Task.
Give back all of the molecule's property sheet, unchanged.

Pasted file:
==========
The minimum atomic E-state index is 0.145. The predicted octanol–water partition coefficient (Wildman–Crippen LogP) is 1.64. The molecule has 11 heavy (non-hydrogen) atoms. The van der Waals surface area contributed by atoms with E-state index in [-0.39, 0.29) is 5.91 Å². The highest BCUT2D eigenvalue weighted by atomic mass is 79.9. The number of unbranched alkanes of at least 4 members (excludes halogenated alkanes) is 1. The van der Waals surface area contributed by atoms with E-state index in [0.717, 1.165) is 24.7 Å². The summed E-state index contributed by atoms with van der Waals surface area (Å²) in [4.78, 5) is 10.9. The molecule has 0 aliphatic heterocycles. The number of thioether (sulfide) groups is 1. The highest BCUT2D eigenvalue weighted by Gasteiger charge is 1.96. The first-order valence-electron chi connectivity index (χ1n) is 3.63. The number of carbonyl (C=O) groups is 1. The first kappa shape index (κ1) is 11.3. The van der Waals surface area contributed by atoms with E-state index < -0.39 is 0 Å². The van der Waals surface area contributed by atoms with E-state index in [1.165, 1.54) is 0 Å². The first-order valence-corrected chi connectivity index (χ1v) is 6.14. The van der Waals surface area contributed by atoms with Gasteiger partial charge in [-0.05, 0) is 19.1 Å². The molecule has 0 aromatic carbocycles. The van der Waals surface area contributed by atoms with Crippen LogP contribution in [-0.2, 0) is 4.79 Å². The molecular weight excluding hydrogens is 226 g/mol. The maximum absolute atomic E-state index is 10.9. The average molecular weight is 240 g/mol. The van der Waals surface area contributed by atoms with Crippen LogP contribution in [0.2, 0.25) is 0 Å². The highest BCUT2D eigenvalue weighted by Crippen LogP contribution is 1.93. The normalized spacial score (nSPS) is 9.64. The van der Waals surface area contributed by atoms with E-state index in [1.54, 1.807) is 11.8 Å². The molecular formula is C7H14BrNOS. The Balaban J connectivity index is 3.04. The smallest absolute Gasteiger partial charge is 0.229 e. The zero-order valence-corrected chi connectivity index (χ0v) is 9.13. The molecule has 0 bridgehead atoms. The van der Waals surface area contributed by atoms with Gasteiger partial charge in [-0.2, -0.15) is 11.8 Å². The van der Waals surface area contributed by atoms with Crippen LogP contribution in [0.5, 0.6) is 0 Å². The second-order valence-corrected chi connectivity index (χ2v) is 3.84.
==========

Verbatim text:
The minimum atomic E-state index is 0.145. The predicted octanol–water partition coefficient (Wildman–Crippen LogP) is 1.64. The molecule has 11 heavy (non-hydrogen) atoms. The van der Waals surface area contributed by atoms with E-state index in [-0.39, 0.29) is 5.91 Å². The highest BCUT2D eigenvalue weighted by atomic mass is 79.9. The number of unbranched alkanes of at least 4 members (excludes halogenated alkanes) is 1. The van der Waals surface area contributed by atoms with E-state index in [0.717, 1.165) is 24.7 Å². The summed E-state index contributed by atoms with van der Waals surface area (Å²) in [4.78, 5) is 10.9. The molecule has 0 aliphatic heterocycles. The number of thioether (sulfide) groups is 1. The highest BCUT2D eigenvalue weighted by Gasteiger charge is 1.96. The first-order valence-electron chi connectivity index (χ1n) is 3.63. The number of carbonyl (C=O) groups is 1. The first kappa shape index (κ1) is 11.3. The van der Waals surface area contributed by atoms with E-state index < -0.39 is 0 Å². The van der Waals surface area contributed by atoms with E-state index in [1.165, 1.54) is 0 Å². The first-order valence-corrected chi connectivity index (χ1v) is 6.14. The van der Waals surface area contributed by atoms with Gasteiger partial charge in [-0.05, 0) is 19.1 Å². The molecule has 0 aromatic carbocycles. The van der Waals surface area contributed by atoms with Crippen LogP contribution in [-0.2, 0) is 4.79 Å². The molecular weight excluding hydrogens is 226 g/mol. The maximum absolute atomic E-state index is 10.9. The average molecular weight is 240 g/mol. The van der Waals surface area contributed by atoms with Crippen LogP contribution in [0.2, 0.25) is 0 Å². The highest BCUT2D eigenvalue weighted by Crippen LogP contribution is 1.93. The normalized spacial score (nSPS) is 9.64. The van der Waals surface area contributed by atoms with E-state index in [1.54, 1.807) is 11.8 Å². The molecular formula is C7H14BrNOS. The Balaban J connectivity index is 3.04. The smallest absolute Gasteiger partial charge is 0.229 e. The zero-order valence-corrected chi connectivity index (χ0v) is 9.13. The molecule has 0 bridgehead atoms. The van der Waals surface area contributed by atoms with Gasteiger partial charge in [-0.2, -0.15) is 11.8 Å². The van der Waals surface area contributed by atoms with Crippen LogP contribution in [0.5, 0.6) is 0 Å². The second-order valence-corrected chi connectivity index (χ2v) is 3.84.